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The Problem with Automatic Bill Paying

The Problem with Automatic Bill Paying

Automatic payments are great – until you want to cancel the service.

By Gary Foreman

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There is a flip side to the convenience offered by automatic bill payments: Sometimes it can be difficult to stop those same automatic payments. Despite how you might feel if you are caught in this trap, you are not doomed to pay forever once you have closed the credit account which you used to make automatic payments.

The Pros of Automatic Bill Paying
It's easy to see why automatic bill paying is popular. For the consumer it is extremely convenient. No need to write and mail checks each month. As long as you have enough money in the account there's no chance of triggering a late fee. The Electronic Payments Association estimates that consumers save billions by using direct payments.

The companies whose bills are being paid automatically love it, too. They spend less when they don't have to sort, post, and process checks. They're more likely to be paid on time. Also, the customer is more likely to continue paying for the service even if he doesn't use it (no check writing to remind him he's wasting money).

And the Cons….
Like all great systems, automated bill paying is terrific until it goes wrong. And sometimes it seems as if the selling company (credit card company) wants it to go wrong. The longer they can pretend not to know that the customer wants the service stopped, the longer they can charge for it. Some companies are notorious for making it difficult to cancel automatically billed products and services. In some cases, their phones always seem busy.

Credit card companies are not responsible for notifying companies that you want a service/billing stopped. In fact, you can pretty much expect that they will process any bills that are legally presented to them. And even if you have closed the credit card account or have stopped using the card, you will be responsible for the charges.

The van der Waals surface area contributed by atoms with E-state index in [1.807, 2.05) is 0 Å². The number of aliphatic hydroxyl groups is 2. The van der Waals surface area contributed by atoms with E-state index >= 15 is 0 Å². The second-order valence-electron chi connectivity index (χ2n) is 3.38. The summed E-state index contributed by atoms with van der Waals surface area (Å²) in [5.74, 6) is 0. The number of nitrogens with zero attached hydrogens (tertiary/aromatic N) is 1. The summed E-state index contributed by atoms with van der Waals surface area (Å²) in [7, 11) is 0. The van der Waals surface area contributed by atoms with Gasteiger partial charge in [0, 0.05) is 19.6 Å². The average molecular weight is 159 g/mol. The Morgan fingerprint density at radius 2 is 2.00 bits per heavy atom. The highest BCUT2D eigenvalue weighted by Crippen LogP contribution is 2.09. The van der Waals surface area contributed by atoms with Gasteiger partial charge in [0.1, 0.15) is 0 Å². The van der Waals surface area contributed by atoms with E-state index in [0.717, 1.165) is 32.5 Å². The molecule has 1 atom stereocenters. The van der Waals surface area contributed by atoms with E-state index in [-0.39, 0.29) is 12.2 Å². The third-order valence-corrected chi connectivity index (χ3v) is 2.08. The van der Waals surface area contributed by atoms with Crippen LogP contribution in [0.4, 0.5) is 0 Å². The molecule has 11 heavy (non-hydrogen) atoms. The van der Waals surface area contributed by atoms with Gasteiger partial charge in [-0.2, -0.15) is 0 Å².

How to Stop Payments
The Fair Credit Billing Act provides some protection. You need to notify the billing companies in writing that you want the service/billing to be stopped. Be sure to include sufficient information in the letter: account number, how much is being charged, how often, and for what goods or services. State clearly that you want it stopped immediately.

Send the letter via certified mail and request a return receipt so that you have proof it was received. Address the letter appropriately. Check your statement from the billing company for a heading such as "in case of error" or "send inquiries to…." If a statement is not available (and it might not be if you have been paying automatically for awhile), search for the company’s web site and find a “contact us” page that will have its mailing address.

At the same time, send a second letter to the credit card company. It, too, should be sent certified mail with a return receipt requested. Say that you have contacted the billing company in writing and ordered them to stop billing your credit card. Include the company name, the amount being charged, and the product/service that has been cancelled. Keep copies of both letters and return receipts.

If All Else Fails
The letters should take care of the problem but if not, the next step is to contact your state’s attorney general’s office. You can find the listing at Send the office a letter explaining what has been done and include copies of earlier letters to the billing and credit card companies.

The final recourse is the Federal Trade Commission (FTC). For information on consumer issues call 1-877-FTC-HELP or go to, click on the “for consumers” button, and fill out the complaint form.

As to closing the credit card account in the first place, you should be able to do so anytime. This, too, should be done via return-receipt mail. And you need to recognize that even if you close the account, you still are responsible for any balance remaining on it.

Gary Foreman is a former purchasing manager who currently edits The Dollar Stretcher website and newsletters

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